Image: The Elisha Inscription (via Duane Smith)
According to a recent report, archaeologists have discovered the remains of a house that probably was the house where the prophet Elisha lived. The Bible says that the prophet Elisha was the son of Shaphat and lived in the Israelite city of Abel-meholah (1 Kings 19:16). Elisha was a disciple and the successor of the prophet Elijah. The building that archaeologists believe was the house where the prophet Elisha lived was discovered at the site of Tel Rehov, a few miles from Abel-meholah.
According to the Institute of Archaeology of The Hebrew University of Jerusalem, Tel Rehov was “the location of the largest ancient Canaanite and Israelite site in the Beth-Shean Valley and one of the largest tels in the Holy Land.” The site was occupied in the 10th-9th centuries B.C. during the reigns of David and Solomon and during the reigns of Omri and Ahab.
During the excavations at Tel Rehov, archeologists found a broken piece of pottery with an inscription written in red ink with the name “Elisha.”
Two other inscriptions were found at the site. These inscriptions mention the family of Nimshi. According to the biblical record, Jehu, the king of Israel, was the “son of Nimshi” (1 Kings 19:16). According to 2 Kings 9, Elisha commanded one of his disciples to anoint Jehu, the commander of the army as the next king of Israel.
If this patronymic information is a reference to the king who ruled over the Northern Kingdom, it reinforces the possibility that the name Elisha, which appears inscribed on the ostracon found at Tel Rehov, may confirm that the house belonged to the prophet Elisha.
My friend Duane Smith at Abnormal Interests has cast some doubt on this discovery. Duane said that the name Elisha appears elsewhere. Duane wrote:
By the way, the name Elisha (אלישע) is found at least once and possibly twice on one Ostracon from Samaria (S 1:4, 7[?] and perhaps once on another (S 41:1). For the sake of convenience (mine) I am using Gogel’s designations. The name is also found twice on an ostracon from Arad (A 24:15, 19-20). From context it is rather clear that these Elishas are not the Biblical Elisha. They are also likely from later centuries.
Watch the video [here] describing the discovery of the Elisha inscription (watch it in full screen, if possible) and review the evidence. If the discovery of this inscription proves that the house belonged to the prophet Elisha–and this is not yet evident– it will be another evidence that the characters mentioned in the Old Testament were people who lived in a real historical context.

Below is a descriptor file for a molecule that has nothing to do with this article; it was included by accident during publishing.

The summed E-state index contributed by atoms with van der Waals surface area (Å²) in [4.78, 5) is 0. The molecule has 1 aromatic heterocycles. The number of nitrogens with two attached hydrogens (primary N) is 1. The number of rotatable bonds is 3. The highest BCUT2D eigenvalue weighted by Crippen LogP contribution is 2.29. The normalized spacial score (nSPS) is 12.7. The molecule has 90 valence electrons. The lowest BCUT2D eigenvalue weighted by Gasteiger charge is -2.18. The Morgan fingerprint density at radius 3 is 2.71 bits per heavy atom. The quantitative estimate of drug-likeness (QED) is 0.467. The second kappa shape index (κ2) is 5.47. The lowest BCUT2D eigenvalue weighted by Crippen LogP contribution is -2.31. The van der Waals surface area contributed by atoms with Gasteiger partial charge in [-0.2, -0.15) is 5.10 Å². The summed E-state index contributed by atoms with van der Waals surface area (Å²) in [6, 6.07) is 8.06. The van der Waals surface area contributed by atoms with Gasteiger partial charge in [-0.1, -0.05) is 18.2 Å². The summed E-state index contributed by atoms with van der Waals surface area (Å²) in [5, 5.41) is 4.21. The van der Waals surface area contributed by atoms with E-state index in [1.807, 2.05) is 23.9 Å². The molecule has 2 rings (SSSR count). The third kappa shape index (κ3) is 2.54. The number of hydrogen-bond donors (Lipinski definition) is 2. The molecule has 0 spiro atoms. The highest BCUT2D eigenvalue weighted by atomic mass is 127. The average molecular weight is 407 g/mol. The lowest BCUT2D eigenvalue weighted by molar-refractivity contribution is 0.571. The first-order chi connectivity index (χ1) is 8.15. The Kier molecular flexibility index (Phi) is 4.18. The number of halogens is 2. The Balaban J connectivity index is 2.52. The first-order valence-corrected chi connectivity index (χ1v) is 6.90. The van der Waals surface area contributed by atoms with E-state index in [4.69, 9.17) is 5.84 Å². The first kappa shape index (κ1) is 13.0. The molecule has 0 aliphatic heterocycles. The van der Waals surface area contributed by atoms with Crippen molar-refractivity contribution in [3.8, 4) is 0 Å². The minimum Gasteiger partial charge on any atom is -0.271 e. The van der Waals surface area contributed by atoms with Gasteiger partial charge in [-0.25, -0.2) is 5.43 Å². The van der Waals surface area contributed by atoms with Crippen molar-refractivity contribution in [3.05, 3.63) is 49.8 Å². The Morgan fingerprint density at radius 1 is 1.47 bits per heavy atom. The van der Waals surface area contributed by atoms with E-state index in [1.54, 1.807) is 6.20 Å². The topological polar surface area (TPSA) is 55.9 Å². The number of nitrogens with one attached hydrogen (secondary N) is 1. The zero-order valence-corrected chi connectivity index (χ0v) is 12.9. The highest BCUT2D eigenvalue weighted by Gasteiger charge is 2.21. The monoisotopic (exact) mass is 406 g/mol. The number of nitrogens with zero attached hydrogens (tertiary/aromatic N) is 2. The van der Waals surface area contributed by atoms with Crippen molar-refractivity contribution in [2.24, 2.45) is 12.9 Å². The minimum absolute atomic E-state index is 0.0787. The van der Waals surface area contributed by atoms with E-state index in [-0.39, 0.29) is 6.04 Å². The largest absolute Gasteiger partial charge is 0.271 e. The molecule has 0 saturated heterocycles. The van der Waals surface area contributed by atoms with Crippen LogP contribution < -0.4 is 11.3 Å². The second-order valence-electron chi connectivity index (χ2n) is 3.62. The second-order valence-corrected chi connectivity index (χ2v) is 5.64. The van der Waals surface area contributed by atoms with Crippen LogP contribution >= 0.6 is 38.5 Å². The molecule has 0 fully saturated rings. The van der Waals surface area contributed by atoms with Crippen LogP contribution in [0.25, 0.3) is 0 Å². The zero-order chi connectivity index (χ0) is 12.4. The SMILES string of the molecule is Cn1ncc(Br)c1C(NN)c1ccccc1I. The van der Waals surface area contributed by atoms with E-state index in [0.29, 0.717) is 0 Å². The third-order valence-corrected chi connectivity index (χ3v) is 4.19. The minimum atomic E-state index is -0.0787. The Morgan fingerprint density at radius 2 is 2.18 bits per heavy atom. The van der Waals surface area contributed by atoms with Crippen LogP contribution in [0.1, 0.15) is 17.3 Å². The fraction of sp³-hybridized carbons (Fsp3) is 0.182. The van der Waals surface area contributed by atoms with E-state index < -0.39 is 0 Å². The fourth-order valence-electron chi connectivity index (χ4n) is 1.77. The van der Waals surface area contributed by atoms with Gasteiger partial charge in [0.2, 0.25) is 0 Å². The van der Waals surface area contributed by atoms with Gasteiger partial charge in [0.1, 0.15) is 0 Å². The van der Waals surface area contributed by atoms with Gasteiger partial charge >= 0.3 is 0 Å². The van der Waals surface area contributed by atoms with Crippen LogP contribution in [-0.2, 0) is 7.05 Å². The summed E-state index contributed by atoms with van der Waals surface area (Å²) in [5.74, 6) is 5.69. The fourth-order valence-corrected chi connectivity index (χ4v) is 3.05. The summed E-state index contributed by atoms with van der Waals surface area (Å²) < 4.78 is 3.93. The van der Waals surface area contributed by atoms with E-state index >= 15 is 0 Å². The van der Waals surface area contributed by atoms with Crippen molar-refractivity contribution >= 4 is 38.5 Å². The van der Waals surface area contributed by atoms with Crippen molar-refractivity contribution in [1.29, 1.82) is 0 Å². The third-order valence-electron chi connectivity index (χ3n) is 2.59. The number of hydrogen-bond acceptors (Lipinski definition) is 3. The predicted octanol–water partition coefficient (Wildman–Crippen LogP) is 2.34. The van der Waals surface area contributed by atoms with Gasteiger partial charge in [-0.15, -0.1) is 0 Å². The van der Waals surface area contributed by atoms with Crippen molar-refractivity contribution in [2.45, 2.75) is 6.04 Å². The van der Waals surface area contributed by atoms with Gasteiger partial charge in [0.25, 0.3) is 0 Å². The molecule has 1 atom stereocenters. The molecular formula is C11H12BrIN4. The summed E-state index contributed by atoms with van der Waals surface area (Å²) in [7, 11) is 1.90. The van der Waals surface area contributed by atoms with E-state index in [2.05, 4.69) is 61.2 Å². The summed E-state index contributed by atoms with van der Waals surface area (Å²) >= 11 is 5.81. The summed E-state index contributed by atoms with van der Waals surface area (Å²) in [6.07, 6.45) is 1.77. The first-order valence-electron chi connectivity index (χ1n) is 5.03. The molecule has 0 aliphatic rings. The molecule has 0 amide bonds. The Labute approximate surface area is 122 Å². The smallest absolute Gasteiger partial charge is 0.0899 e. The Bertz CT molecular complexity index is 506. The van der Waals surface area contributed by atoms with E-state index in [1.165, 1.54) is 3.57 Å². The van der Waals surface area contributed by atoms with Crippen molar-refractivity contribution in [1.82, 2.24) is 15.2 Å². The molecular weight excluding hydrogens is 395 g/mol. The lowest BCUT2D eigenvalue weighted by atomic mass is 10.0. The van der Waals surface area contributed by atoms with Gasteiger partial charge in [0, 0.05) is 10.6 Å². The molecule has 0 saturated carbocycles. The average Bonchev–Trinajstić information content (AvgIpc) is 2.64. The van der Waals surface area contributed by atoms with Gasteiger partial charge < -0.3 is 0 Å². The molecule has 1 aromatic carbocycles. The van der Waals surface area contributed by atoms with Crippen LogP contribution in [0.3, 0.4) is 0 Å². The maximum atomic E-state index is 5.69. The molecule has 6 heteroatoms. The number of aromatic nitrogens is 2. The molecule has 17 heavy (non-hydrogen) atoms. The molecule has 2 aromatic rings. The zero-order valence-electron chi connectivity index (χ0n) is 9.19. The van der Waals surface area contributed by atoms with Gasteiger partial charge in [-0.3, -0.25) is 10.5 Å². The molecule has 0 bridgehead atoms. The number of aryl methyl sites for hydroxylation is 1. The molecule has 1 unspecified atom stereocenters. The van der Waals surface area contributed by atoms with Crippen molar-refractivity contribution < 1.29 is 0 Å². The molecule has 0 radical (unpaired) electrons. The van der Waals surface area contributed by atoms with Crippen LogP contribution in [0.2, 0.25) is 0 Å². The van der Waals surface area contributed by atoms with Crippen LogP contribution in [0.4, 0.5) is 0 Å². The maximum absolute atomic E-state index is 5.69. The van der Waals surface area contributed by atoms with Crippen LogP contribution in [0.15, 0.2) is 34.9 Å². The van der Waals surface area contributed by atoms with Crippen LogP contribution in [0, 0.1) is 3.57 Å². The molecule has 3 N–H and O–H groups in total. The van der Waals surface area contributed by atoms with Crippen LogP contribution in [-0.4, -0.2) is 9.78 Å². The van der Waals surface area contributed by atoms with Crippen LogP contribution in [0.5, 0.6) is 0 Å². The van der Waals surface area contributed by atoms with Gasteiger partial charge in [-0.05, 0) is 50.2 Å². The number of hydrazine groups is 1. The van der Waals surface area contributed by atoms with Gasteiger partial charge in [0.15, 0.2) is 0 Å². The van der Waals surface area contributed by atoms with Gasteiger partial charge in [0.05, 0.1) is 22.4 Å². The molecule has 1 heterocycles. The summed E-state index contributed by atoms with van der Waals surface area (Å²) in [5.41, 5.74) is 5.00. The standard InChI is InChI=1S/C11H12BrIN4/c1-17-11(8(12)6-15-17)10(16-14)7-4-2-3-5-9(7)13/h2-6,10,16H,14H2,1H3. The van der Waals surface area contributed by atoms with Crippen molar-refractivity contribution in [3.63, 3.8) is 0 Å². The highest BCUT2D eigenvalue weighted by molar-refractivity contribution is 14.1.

NOTE: For other articles on archaeology, archaeological discoveries, and how they relate to the Bible, read my post Can Archaeology Prove the Bible?.
Emeritus Professor of Old Testament
Northern Baptist Seminary
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Dear Dr. Mariottini,
I am sorry that my comment is not about this discovery and recent post. I found out about your blog while I was looking for answers about the meaning of Judges 19. I thought it was way too late to comment there so here I am in the future… today ,)
I was just wondering could that passage be prophesy?
Welcome to my blog. I am glad you discovered my blog and I hope you will visit the blog regularly.
Judges 19 is a tragic story, but I can assure you that it is not a prophecy. The story shows the chaotic situation in Israel before the monarchy.
Tell me, if you believe the story is a prophecy, then the story is a prophecy of what? To classify the story as a prophecy is going much beyond the intent of the writer of the story.
I would not have much of an idea of the prophecy. It just sounded so strange to give a piece of the woman’s body parts to each of the 12 tribes. I am glad it is not prophecy and wish I could read the old testament with a clear understanding of what God is telling us through his writings. I need to take it with a grain of salt and not read my own crazy thoughts into it.
Thank you for your answer and time. I look forward to reading your blog and learning more.
There is much we can learn from the Old Testament. I hope my blog can help you develop a deeper appreciation for the Old Testament.